No sparks in 'Hyde Park on Hudson'

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Entertainment,Movies,Kelly Jane Torrance

It has the makings of a deep political drama -- or a royally funny farce. On the eve of war in 1939, the young king and queen of England visited Franklin Delano Roosevelt and his wife at the president's country estate, the home that gives this movie its title.

But "Hyde Park on Hudson" is neither of those things. Or much of anything else, really. It counts as one of the year's biggest disappointments. Bill Murray was an inspired choice to portray the 32nd president. The actor known primarily for his comic work embraced the role, too.

But he and the rest of the talented cast can do nothing but flounder in this movie without any plot to speak of. It can't be called a character study, either, since we don't really get to know any of the characters. It's not even useful as an entertaining history lesson -- it's neither entertaining nor historically accurate.

The disaster that is "Hyde Park on Hudson" is puzzling, because its director has done so much good work in the past. Roger Michell has directed many excellent films, including "Venus," "Notting Hill" and "Persuasion." Perhaps it's that screenwriter Richard Nelson gave him nothing to work with. Or it's that sometimes foreigners have trouble understanding the complicated country of America.

On screen
'Hyde Park on Hudson'
1.5 out of 4 stars
Stars: Bill Murray, Laura Linney, Olivia Williams
Director: Roger Michell
Rated: R for brief sexuality
Running time: 94 minutes

The royal visit is told through the eyes of Daisy Stuckley (Laura Linney), a distant cousin of FDR who ends up becoming his lover. "I believe I helped him forget the world," she says. His wife, Eleanor (Olivia Williams), doesn't seem to mind Daisy's new and constant presence at Hyde Park.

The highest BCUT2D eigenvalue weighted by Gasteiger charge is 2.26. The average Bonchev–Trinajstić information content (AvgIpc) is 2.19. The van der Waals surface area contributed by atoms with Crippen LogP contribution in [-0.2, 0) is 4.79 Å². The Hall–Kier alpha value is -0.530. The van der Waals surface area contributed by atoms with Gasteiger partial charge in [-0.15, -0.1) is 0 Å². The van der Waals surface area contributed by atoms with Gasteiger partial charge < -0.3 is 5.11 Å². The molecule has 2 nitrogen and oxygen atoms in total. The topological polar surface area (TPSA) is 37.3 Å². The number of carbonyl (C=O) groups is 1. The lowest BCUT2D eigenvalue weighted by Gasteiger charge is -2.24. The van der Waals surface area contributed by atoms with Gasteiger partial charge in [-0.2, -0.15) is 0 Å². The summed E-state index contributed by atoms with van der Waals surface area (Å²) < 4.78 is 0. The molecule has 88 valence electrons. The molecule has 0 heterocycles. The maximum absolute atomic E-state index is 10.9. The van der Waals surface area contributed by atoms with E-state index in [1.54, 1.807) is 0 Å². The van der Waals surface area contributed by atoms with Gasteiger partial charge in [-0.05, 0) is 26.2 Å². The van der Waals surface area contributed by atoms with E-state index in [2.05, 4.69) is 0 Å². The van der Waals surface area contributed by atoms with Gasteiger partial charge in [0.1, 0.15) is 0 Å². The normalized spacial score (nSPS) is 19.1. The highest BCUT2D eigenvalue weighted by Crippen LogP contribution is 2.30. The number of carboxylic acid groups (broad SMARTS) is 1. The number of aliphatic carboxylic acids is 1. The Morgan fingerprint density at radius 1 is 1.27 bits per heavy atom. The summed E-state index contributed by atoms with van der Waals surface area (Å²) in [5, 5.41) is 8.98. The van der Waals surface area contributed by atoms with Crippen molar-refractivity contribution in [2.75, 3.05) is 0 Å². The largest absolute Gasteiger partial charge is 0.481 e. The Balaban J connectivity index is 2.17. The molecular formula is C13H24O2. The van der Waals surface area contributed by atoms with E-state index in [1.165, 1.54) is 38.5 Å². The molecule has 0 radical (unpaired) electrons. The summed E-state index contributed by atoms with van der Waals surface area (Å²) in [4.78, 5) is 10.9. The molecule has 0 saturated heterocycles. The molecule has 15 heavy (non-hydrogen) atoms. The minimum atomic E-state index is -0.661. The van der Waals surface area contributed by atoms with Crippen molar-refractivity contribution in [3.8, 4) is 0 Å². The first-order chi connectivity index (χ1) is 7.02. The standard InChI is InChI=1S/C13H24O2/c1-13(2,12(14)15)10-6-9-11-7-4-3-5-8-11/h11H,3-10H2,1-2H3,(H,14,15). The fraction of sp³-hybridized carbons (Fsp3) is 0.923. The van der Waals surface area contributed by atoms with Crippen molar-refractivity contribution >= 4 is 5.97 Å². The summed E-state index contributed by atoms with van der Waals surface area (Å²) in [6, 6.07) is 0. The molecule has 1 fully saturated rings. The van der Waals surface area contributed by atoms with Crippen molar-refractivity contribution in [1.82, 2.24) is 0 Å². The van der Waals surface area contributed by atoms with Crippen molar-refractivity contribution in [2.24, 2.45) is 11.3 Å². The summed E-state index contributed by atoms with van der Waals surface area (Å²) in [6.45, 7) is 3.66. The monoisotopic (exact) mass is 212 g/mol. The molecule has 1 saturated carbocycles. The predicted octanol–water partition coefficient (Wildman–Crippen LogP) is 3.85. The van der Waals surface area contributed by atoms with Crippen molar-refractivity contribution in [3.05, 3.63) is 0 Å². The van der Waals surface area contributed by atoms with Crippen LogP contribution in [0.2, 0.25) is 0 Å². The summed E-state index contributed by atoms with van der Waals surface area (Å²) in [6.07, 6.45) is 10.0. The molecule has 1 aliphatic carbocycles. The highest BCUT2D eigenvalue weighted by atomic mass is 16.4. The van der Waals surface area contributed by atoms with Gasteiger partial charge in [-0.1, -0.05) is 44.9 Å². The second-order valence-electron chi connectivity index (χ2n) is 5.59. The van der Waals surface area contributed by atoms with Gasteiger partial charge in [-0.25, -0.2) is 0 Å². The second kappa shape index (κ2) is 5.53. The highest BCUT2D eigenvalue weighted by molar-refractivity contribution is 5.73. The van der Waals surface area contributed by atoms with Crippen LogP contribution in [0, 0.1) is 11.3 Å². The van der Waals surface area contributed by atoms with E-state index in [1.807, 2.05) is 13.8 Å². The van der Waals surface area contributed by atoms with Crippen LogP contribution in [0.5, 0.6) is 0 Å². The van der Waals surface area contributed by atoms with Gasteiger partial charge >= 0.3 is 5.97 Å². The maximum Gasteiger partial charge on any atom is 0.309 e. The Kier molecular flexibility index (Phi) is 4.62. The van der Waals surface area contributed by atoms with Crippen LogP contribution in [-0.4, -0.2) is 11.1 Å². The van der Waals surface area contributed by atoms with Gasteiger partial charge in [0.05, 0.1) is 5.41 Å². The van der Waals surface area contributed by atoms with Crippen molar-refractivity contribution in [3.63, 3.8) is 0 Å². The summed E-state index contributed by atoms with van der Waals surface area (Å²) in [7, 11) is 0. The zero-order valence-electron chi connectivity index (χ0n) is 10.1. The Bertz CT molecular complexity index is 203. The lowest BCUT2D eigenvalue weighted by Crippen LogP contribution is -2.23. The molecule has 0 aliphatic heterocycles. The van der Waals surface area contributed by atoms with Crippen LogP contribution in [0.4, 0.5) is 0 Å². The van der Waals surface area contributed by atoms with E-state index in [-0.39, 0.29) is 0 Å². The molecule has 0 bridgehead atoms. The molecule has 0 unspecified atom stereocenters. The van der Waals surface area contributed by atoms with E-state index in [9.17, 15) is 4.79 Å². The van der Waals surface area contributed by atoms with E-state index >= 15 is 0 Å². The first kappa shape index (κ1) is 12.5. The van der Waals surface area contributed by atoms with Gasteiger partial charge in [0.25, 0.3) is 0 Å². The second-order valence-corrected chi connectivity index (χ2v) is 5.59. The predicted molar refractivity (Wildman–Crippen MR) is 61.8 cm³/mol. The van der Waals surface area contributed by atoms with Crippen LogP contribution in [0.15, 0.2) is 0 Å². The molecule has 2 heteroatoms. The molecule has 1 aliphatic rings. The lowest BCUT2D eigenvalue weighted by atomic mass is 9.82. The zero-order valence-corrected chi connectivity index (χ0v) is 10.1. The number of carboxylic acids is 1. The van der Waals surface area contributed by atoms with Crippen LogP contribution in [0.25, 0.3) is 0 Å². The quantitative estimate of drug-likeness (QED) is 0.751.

But Daisy is forced into the shadows when the royal couple arrives. Bertie (Samuel West) and Elizabeth (Olivia Colman) are tasked with the delicate job of securing American support for the likely war with Germany. But Elizabeth, in particular, feels the trip is meant to make a mockery of her. Cartoons poking fun at British soldiers in the War of 1812 line the walls of their guest room; they're expected to eat hot dogs at a picnic.

In fact, the moment when Bertie must decide whether to eat a hot dog or take his wife's advice and shun them is the closest thing to a climax here, though the rest of the film focuses on the relationship, such as it was, between FDR and his cousin. The best scenes are when FDR and Bertie finally find themselves alone over cocktails.

The cinematic choices are just as inexplicable. There are close-ups of Daisy's face and neck -- as well as paint brushes that have just been mentioned and that have little importance. It seems there is no end of things to cringe at in this mess of a movie.

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Kelly Jane Torrance

Washington Examiner Movie Critic
The Washington Examiner